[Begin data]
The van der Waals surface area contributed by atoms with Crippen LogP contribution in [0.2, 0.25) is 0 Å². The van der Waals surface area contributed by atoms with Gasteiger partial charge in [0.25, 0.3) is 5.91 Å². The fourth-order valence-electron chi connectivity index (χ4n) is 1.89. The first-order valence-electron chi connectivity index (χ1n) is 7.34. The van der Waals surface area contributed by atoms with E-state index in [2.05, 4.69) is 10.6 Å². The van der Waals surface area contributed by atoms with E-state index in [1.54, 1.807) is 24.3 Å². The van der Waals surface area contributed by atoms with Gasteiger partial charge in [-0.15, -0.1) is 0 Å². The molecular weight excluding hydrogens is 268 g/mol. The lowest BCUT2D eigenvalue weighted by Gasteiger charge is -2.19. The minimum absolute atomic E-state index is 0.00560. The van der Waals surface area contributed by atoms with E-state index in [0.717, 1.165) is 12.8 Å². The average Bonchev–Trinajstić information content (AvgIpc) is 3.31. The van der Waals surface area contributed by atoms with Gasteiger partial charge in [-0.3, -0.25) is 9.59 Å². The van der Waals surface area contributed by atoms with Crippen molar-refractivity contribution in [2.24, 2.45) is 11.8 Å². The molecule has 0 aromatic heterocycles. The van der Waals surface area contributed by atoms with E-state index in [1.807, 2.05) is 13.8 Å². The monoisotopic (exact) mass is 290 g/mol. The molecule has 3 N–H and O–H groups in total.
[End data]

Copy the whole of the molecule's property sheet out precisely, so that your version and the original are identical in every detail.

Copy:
The van der Waals surface area contributed by atoms with Crippen LogP contribution in [0.2, 0.25) is 0 Å². The van der Waals surface area contributed by atoms with Gasteiger partial charge in [0.25, 0.3) is 5.91 Å². The fourth-order valence-electron chi connectivity index (χ4n) is 1.89. The first-order valence-electron chi connectivity index (χ1n) is 7.34. The van der Waals surface area contributed by atoms with E-state index in [2.05, 4.69) is 10.6 Å². The van der Waals surface area contributed by atoms with E-state index in [1.54, 1.807) is 24.3 Å². The van der Waals surface area contributed by atoms with Gasteiger partial charge in [-0.15, -0.1) is 0 Å². The molecular weight excluding hydrogens is 268 g/mol. The lowest BCUT2D eigenvalue weighted by Gasteiger charge is -2.19. The minimum absolute atomic E-state index is 0.00560. The van der Waals surface area contributed by atoms with E-state index in [0.717, 1.165) is 12.8 Å². The average Bonchev–Trinajstić information content (AvgIpc) is 3.31. The van der Waals surface area contributed by atoms with Gasteiger partial charge in [-0.3, -0.25) is 9.59 Å². The van der Waals surface area contributed by atoms with Crippen molar-refractivity contribution in [2.24, 2.45) is 11.8 Å². The molecule has 0 aromatic heterocycles. The van der Waals surface area contributed by atoms with E-state index in [1.807, 2.05) is 13.8 Å². The monoisotopic (exact) mass is 290 g/mol. The molecule has 3 N–H and O–H groups in total.